The Genetics of Rosacea
A new study by researchers from Stanford Medical School and 23andMe is the first to identify genetic variants associated with rosacea, a chronic skin disease estimated to affect more than 16 million people in the United States alone.
Led by Dr. Anne Lynn S. Chang, of Stanford University’s School of Medicine, the study to be published in the Journal of Investigative Dermatology, is the first to identify genetic factors for this common but incurable condition. (The link is to a pre-print version of the paper.) Although the genetic basis for rosacea has long been hypothesized, this is the first study to find genetic variants associated with the condition.
The genes identified in the study support the concept of a genetic basis for rosacea and that could in turn help identify new targets for future studies to better understand and treat this condition.
The discovery portion of the study, which involved the consented participation of more than 22,000 23andMe customers, found two genetic variants strongly associated with the disease among people of European ancestry. Of the 22, 000 customers in this part of the study, more than 2,600 of them had rosacea and the other 20,000 did not have the condition and were used as controls.
Although rosacea is not life threatening, it is a serious and still little understood condition. Some of the symptoms include redness, inflammation, visible blood vessels, pimple like sores on the skin of the central face, as well as burning and itching. Left untreated it can lead to more serious complications, including disfiguring of the nose — called rhinophyma — and damage to the cornea causing vision problems. Because the condition is so visible it can make those who have it feel isolated.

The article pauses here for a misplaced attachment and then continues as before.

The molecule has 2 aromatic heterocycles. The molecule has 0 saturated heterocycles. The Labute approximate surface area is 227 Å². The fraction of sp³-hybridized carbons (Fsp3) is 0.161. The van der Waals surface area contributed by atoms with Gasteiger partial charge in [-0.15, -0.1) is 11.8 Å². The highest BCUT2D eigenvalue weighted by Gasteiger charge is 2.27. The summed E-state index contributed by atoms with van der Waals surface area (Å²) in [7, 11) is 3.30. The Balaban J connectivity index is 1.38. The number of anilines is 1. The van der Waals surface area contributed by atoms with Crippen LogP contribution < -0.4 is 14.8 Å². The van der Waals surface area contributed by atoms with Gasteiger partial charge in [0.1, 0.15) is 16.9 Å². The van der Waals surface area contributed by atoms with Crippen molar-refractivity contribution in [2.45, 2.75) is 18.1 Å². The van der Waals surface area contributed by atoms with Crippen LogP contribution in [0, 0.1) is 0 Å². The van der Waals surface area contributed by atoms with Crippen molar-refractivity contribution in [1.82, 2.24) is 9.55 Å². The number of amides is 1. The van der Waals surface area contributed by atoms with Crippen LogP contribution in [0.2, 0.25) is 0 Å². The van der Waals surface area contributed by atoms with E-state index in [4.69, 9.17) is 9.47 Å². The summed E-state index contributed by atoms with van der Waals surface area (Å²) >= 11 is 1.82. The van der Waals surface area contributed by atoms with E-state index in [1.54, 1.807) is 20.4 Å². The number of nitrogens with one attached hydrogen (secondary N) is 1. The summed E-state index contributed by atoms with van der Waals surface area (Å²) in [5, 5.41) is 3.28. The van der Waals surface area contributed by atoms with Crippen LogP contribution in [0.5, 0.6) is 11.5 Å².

“This is also another example of how 23andMe can help in researching common yet understudied diseases,” said
Joyce Tung, PhD, 23andMe’s Director of Research and a co-author of the paper.
Another intriguing finding from this study is that the single nucleotide polymorphisms (SNPs) found to be strongly associated with the condition, are in or near genes associated with other diseases including diabetes and celiac disease. One of the SNPs found strongly associated with the condition, rs763035, is between the genes HLA-DRA and BTNL2. The HLA-DRA gene is involved in histocompatibility and immune response, which is consistent with the inflammatory nature of rosacea.
To validate the association, 23andMe researchers tested the SNPs from the genome-wide association study in a separate group of 29,000 consented 23andMe customers. The researchers were able to confirm the same association with rosacea. For that portion of the study, researchers looked at more than 3,000 individuals with rosacea and 26,000 controls.
In addition to the genome wide association study that discovered the variants associated with rosacea, Dr. Chang and her team also took skin biopsies from six individuals with rosacea and showed that both HLA-DRA and BTNL2 proteins can be found in the skin of people with rosacea. This preliminary works hints toward the biological relevance of HLA-DRA and BTNL2 in rosacea.
The genetic associations found in this study and the associations with other diseases like diabetes and celiac disease may help direct future study.